I walked into her room and gave her the spiel: “So, I can either word vomit everything I’ve read about you in the chart, and you can correct me as we go along, or you can tell me your story, which I’m sure you’ve done many times already.”
Most patients appreciate the out; they’ve spent the past 12hrs repeating the same story to the newest person to walk into the room. Most patients take me up on the chance to correct the young guy in the white coat and sit back as he tells them their own story.
The patient, M, declined and dove headfirst into her story.
Sudden onset of painless total vision loss in her left eye. As M got going, she picked up speed and began to flush: signs of autonomic activation and overall panic. I could tell she was getting revved up and I gently interrupted her by asking a new question, to slow the snowball roll of emotions.
She’s a mother of seven biological children. She’s also undergoing methadone therapy for prescription opioid use. She has fibromyalgia. And Lupus. Her past medical history paints a very unflattering picture to the jaded provider: she’s a complainer and will probably suck up your time. I will admit, I fell for this myself before walking in the room.
At a certain point, when discussing the vision loss, my question-based interruptions no longer held the emotions at bay. Emotionally revved, M began to tear up and catastrophize: imagining that she’s going to lose vision in both eyes and be a blind mother to seven kids while in her forties. How could she manage the household? How can she continue to make art?
I asked M to take a breath.
I empathized with her, that this must be incredibly challenging and frightening, especially since we aren’t entirely sure what is causing the vision loss and if that cause is reversible. I told her that we needed to power through, I had more questions to ask about her history.
I didn’t tell her that I thought her crying was non-therapeutic, that she was freaking out and continuing down this road wouldn’t yield benefit on the other side. I felt her emotions spilling onto me: my heart began to pound and I felt my sense of cool withering under the weight of her anxiety. I had the sense that I was about to lose her and a sense of control over the interview, so I wrangled her back so I could finish gathering a decent history.
She told me about her meningioma history, how it has been scanned multiple times via MRI and CT. How she has been told it is stable. How she is worried that she should have done something in the past, despite neurologists telling her that she shouldn’t worry. Probably born with it and if it grows it will be managed.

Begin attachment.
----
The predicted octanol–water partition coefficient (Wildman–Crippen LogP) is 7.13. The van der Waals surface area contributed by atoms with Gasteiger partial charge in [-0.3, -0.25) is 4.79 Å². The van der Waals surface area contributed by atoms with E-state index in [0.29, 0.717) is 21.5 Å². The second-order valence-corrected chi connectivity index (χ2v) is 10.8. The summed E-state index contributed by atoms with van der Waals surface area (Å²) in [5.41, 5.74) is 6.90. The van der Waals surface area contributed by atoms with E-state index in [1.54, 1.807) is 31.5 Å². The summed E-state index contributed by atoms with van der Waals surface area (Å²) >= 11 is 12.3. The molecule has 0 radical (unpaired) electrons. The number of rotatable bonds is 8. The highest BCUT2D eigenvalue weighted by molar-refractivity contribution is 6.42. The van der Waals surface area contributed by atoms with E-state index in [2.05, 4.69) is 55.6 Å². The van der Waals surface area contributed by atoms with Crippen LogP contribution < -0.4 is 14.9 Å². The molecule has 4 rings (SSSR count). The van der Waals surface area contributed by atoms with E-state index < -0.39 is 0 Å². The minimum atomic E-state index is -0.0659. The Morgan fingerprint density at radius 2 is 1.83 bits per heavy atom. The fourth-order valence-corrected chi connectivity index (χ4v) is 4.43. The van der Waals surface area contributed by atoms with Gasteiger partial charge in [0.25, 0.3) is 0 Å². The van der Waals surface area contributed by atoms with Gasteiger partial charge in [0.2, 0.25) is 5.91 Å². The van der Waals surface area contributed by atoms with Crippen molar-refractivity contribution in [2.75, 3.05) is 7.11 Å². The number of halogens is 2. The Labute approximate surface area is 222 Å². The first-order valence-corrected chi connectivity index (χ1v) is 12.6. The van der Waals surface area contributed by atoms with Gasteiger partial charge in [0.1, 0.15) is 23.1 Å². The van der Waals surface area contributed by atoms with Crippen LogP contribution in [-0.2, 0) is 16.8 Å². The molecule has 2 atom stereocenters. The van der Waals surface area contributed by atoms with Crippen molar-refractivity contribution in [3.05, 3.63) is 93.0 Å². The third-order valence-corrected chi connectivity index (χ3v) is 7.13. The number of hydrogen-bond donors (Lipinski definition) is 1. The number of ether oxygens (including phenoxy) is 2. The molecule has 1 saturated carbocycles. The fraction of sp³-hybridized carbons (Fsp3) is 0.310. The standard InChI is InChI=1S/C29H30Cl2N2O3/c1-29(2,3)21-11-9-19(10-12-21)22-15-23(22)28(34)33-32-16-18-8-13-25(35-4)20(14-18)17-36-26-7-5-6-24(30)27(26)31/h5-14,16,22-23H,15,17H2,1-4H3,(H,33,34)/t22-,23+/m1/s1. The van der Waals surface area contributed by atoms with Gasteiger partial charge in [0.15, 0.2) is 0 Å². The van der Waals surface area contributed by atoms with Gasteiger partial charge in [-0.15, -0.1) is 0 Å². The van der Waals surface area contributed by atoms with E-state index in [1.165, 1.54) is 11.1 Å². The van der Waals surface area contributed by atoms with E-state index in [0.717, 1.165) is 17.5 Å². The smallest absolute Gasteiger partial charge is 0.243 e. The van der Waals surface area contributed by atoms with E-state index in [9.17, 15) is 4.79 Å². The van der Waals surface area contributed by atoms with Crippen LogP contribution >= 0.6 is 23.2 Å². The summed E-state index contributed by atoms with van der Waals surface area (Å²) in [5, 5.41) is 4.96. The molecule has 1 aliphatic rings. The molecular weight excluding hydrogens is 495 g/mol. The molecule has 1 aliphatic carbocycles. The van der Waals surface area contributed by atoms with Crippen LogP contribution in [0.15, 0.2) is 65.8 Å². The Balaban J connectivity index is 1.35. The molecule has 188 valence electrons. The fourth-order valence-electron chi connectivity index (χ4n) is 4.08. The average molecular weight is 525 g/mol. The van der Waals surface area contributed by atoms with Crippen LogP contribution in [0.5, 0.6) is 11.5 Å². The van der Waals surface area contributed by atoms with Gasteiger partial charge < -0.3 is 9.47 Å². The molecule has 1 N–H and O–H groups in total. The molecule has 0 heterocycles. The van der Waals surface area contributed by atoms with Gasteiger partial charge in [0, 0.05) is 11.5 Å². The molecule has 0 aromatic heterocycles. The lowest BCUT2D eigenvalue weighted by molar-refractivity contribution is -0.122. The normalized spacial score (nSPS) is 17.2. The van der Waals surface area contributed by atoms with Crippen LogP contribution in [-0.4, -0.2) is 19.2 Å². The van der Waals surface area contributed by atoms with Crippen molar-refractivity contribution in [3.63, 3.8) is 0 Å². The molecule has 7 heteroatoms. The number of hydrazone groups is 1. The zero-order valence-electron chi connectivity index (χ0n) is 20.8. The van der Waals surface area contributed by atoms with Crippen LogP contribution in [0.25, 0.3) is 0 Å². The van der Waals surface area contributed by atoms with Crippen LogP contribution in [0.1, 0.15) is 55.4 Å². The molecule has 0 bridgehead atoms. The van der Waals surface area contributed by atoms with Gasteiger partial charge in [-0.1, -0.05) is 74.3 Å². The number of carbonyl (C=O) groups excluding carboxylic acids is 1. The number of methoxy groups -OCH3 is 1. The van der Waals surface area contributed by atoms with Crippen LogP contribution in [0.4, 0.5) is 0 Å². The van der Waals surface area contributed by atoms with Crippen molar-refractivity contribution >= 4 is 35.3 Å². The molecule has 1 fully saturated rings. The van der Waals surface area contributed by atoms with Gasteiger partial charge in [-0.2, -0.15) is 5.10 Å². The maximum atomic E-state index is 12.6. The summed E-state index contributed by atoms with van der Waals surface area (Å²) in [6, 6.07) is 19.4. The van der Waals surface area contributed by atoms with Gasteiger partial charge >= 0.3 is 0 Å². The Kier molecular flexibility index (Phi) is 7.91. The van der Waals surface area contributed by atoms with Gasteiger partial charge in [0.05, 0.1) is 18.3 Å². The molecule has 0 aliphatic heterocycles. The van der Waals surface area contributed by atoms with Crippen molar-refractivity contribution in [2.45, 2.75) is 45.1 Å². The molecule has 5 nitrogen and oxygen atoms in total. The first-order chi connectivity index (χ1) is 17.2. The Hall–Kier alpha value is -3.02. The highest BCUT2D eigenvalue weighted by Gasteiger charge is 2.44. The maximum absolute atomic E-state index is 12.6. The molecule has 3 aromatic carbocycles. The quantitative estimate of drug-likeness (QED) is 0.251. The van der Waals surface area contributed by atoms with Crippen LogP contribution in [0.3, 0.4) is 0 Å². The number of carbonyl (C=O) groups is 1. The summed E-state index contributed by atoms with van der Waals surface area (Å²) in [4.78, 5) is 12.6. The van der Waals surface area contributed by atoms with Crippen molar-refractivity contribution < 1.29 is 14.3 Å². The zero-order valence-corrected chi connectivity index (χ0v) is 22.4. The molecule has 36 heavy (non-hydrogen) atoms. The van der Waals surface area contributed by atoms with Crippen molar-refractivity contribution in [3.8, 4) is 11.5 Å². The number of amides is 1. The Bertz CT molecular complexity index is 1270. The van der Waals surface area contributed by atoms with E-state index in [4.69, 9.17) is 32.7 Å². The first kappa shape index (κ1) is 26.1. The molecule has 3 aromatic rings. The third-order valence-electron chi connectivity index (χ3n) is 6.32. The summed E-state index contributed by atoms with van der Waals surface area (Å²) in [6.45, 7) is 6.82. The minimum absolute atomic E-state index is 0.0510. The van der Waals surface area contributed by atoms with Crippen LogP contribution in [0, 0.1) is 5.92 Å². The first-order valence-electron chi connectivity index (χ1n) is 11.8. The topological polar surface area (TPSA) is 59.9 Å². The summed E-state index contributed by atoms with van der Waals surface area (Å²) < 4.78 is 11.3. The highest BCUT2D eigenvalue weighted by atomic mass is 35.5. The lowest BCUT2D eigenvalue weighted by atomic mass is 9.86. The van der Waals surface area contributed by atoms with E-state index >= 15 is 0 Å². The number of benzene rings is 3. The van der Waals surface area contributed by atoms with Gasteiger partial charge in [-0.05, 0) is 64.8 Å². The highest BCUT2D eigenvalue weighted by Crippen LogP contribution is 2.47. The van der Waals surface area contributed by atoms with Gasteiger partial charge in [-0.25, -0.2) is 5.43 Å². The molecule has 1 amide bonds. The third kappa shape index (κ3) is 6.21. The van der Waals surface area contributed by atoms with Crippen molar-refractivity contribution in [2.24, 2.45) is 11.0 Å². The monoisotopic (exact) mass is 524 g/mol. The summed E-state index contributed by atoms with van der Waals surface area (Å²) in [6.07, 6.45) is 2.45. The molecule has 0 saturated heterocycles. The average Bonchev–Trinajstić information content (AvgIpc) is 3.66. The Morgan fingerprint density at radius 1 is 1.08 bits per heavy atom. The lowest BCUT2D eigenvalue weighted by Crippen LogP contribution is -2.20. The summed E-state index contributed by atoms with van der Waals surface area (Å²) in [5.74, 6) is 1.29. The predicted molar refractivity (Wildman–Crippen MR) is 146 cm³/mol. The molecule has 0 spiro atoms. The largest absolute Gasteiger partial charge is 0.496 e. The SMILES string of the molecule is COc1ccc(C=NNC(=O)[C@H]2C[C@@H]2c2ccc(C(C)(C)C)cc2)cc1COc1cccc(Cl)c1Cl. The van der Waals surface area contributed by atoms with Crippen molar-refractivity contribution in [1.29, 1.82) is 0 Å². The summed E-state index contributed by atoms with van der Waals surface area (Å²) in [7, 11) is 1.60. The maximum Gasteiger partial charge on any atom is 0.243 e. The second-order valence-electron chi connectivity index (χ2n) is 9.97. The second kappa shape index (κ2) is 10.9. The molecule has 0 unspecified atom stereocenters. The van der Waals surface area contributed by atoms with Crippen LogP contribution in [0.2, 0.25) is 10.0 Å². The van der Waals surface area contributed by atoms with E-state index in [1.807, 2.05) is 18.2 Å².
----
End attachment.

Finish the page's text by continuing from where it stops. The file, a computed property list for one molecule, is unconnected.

On physical exam, M had total visual acuity loss of the left eye, except some acuity in the inferior nasal quadrant and preserved sense of light/dark in the other fields. Diminished reaction to visual threat on the L. Further, decreased sensation to light touch in all three branches of the L trigeminal nerve. All other neurological function intact.
I ended the physical exam with a sense of relief, that I could finally leave the room. I told her that I would return with the neurologist in a few hours. I asked her if she had any questions.
M said, “Beyond the obvious ‘why can’t I see out of my left eye?'” and smiled.
I smiled back and said fair enough.
I presented the patient’s history and physical to the neurologist.
When I finished, she asked me what I thought was going on. I told her that there is definitely some psych on board in this patient. The neurologist laughed and said okay, what else?
With some hesitation, I gave her the differential in my head: could be MS, if she has one autoimmune disorder she is more likely to have another, could be psychogenic, but unlikely given the presence of clear imaging that shows long-term and stable meningioma infiltration toward the optic nerve, and most likely related to the meningioma, given the history and the presentation with trigeminal nerve involvement.
We pulled up imaging and an MRI from earlier in the morning had been resulted. We scanned through and she gave a long exhale when we arrived at the level of the meningioma.
“That’s a big fucker.”